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Godiner, Shmuel-Nisn

(1892 [or 1893]–1942), Yiddish writer. Born in Telekhan, Belarus, in 1908 Shmuel-Nisn Godiner moved to Warsaw, where he was employed as a metalworker. Self-taught, he could read Russian, Polish, and German, and joined the circle of Jewish culture enthusiasts lead by Y. L. Peretz, who encouraged him to write in Yiddish. Drafted to the Russian army in 1912, Godiner was wounded during World War I and taken prisoner by the Austrians, but managed to escape.

Godiner welcomed the Bolshevik Revolution and served in the Red Army during the civil war. He moved to Moscow in 1921 and studied at the Briusov Institute for Literature and Art for two years. After publishing several stories, he was considered to be a promising prose writer with a penchant for symbolism. Shmuel Niger regarded him as a writer trying to find his own style while imitating his colleagues’ devices, such as Der Nister’s anthropomorphism.

Godiner was part of the group associated with the journal Der shtrom (The Stream), and was elected to the board of the Moscow Association of Yiddish Writers and Artists in 1924. Soon he was attracted by the ideas of proletarian mass culture and joined the Yiddish section of the Russian Association of Proletarian Writers. His novel Der mentsh mit der biks (The Man with the Rifle; pt. 1, 1928; pt. 2, 1933; Russian translations 1929 and 1933), on the civil war, was hailed as one of the most significant Soviet Yiddish prose works.

Godiner’s other main writing topic concerned the Sovietization of the Jewish population. In one of his best-crafted stories, “A Shklover levone af Arbat” (A Shklov Moon over the Arbat), written in the late 1920s, he created a typical déclassé figure: a formerly prosperous accountant from Shklov who lost everything and ended up as a street trader in Moscow, whose wife walked out on him after becoming an active member of Soviet society. Symptomatically, the character, formerly a rather secularized semi-intellectual, then becomes a follower of the Lubavitcher rebbe.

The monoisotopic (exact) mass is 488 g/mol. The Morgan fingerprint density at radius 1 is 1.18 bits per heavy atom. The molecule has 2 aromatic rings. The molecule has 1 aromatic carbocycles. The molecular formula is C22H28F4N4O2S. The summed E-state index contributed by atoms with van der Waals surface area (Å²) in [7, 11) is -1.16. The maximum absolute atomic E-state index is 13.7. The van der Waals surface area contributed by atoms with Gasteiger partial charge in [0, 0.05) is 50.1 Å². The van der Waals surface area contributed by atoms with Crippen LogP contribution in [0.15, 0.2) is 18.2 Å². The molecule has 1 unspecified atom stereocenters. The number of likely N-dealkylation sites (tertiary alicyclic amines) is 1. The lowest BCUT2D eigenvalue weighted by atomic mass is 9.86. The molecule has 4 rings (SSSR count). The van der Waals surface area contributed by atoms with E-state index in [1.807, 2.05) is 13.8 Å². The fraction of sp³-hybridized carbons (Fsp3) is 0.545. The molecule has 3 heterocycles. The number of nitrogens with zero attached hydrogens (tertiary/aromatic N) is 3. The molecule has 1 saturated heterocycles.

In 1934, Godiner coedited the miscellany Sovetish (Soviet). His story “Muterland” (Motherland), included in this publication, was devoted to purges, which he presents as an important part of Soviet social engineering. During such purges, special commissions interrogated members of the party and Komsomol, deciding whether to renew or cancel their membership. “Motherland” depicts a young Jewish woman whom the commission advised to write an account of her suffering in pre-1917 Russia.

When Jewish collective farmers from a Jewish national district in Ukraine won a competition with Cossacks from the village of Tsymla in 1936, their success inspired Godiner to write a documentary account titled “Der yontev fun frayndshaft” (The Festival of Friendship; 1939). In particular, Godiner stressed how similar the Cossacks and the Jewish collective farmers had become. “If you forget that she is Jewish, you take her for a real Cossack girl,” he wrote about a Jewish milkmaid. His Russian pamphlet on the same subject, Vstrecha v Tsymle (An Encounter in Tsymla) was published in 1936.

Godiner volunteered for the Red Army in 1941 and was killed in action. A collection of his stories, Povesti i rasskazy (Long and Short Stories), translated into Russian by Moyshe Teyf, was published in Moscow in 1961.

Suggested Reading

Shmuel Godiner, Verk (Moscow, 1933); Shmuel Godiner, Zaveler trakt (New York, 1950); Sh. Sekuler, ed., Telekhan (Los Angeles, 1963).